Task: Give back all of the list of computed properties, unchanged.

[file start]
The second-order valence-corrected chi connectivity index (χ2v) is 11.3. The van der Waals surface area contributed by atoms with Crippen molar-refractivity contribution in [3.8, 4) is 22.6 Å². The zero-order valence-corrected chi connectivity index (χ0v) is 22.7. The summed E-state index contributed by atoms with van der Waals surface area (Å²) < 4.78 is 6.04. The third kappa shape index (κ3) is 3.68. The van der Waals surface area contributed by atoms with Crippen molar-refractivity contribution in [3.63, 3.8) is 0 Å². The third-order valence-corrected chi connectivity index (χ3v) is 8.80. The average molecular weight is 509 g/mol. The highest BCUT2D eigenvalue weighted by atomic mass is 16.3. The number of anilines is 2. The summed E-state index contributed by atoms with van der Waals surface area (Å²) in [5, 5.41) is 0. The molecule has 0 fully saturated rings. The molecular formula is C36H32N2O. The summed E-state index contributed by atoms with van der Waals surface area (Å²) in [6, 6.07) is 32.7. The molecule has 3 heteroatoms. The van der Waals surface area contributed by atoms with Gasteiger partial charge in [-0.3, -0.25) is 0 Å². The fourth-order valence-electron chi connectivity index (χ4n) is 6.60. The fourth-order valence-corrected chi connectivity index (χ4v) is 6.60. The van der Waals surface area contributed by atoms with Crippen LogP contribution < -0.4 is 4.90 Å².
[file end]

The second-order valence-corrected chi connectivity index (χ2v) is 11.3. The van der Waals surface area contributed by atoms with Crippen molar-refractivity contribution in [3.8, 4) is 22.6 Å². The zero-order valence-corrected chi connectivity index (χ0v) is 22.7. The summed E-state index contributed by atoms with van der Waals surface area (Å²) < 4.78 is 6.04. The third kappa shape index (κ3) is 3.68. The van der Waals surface area contributed by atoms with Crippen molar-refractivity contribution in [3.63, 3.8) is 0 Å². The third-order valence-corrected chi connectivity index (χ3v) is 8.80. The average molecular weight is 509 g/mol. The highest BCUT2D eigenvalue weighted by atomic mass is 16.3. The number of anilines is 2. The summed E-state index contributed by atoms with van der Waals surface area (Å²) in [5, 5.41) is 0. The molecule has 0 fully saturated rings. The molecular formula is C36H32N2O. The summed E-state index contributed by atoms with van der Waals surface area (Å²) in [6, 6.07) is 32.7. The molecule has 3 heteroatoms. The van der Waals surface area contributed by atoms with Gasteiger partial charge in [-0.3, -0.25) is 0 Å². The fourth-order valence-electron chi connectivity index (χ4n) is 6.60. The fourth-order valence-corrected chi connectivity index (χ4v) is 6.60. The van der Waals surface area contributed by atoms with Crippen LogP contribution < -0.4 is 4.90 Å².